HBO Max’s ad-supported tier will officially launch in June, according to CNBC. The plan will cost $10 a month, about $5 less than what you’d pay for the ad-free version of HBO Max or what you’d pay to bundle it into a YouTube TV or cable subscription.
HBO’s parent company, WarnerMedia, said that it would only attach advertising to shows exclusively available to HBO Max. It’s unclear if this will affect HBO Max’s Sesame Street content, for instance, or the Cartoon Network collection. Shows produced by HBO, including Euphoria, Succession, and Game of Thrones, will remain ad-free. And you’ll still have access to WarnerMedia’s same-day theatrical releases for films, including Space Jam: A New Legacy and Matrix 4.
According to CNBC, HBO executives had considered pushing through a fully ad-supported HBO Max subscription plan for $5 a month but “nixed that idea” after private discussions went nowhere. Cable distributors reportedly aren’t pleased with HBO’s venture out on its own since those add-on subscription costs help bring in revenue.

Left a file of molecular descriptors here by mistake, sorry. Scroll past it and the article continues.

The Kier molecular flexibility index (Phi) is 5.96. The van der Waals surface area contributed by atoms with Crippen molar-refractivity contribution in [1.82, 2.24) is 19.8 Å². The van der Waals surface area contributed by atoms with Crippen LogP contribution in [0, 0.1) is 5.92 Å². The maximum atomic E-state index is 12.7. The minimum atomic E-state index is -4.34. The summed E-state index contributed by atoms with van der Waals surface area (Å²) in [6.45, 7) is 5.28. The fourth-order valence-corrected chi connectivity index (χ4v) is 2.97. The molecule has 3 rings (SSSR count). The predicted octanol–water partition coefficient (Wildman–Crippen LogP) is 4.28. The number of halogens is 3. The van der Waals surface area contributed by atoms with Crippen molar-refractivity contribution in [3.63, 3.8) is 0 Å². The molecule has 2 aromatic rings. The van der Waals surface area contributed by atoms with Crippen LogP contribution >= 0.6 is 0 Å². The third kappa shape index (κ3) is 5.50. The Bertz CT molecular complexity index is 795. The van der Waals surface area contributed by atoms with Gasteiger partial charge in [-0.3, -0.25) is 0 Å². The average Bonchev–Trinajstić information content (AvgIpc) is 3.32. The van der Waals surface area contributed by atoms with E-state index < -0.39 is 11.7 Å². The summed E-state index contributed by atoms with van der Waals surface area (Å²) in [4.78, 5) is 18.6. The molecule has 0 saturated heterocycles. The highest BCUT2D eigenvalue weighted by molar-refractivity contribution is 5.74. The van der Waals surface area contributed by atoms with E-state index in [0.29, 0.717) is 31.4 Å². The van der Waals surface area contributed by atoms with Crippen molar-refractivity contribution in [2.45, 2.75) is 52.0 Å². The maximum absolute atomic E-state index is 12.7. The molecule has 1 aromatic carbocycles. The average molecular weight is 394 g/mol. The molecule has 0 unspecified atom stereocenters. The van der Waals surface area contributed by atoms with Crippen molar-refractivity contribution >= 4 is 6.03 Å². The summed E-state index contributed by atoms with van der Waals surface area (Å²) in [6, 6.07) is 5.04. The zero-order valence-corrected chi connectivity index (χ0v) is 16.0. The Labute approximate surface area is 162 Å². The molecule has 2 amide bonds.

The jury is out on whether the move will be a good one for HBO, which has been pitting its service against massive libraries from Netflix and Disney+. Its current subscriber count is a little fuzzy, given that the company conflates HBO and HBO Max subscribers, and also bundles in those who have access to HBO and HBO Max through a cable subscription.
But when it comes to price, HBO Max’s $10/month plan with ads costs the same as Paramount+ and Peacock Premium without ads. It’s unclear if ads will help or hinder HBO Max, even if it brings with it a lower price.
But HBO Max’s big offering against other streaming services is that it’s a direct line to WarnerMedia’s crop of blockbuster movie titles. It’ll be interesting to see if HBO sticks with premiering new films as they debut in theaters as the pandemic eases, though it’s been nice being able to recreate the theater experience at home. And anyway, doesn’t HBO stand for “home box office”? We’ll see how long that lasts.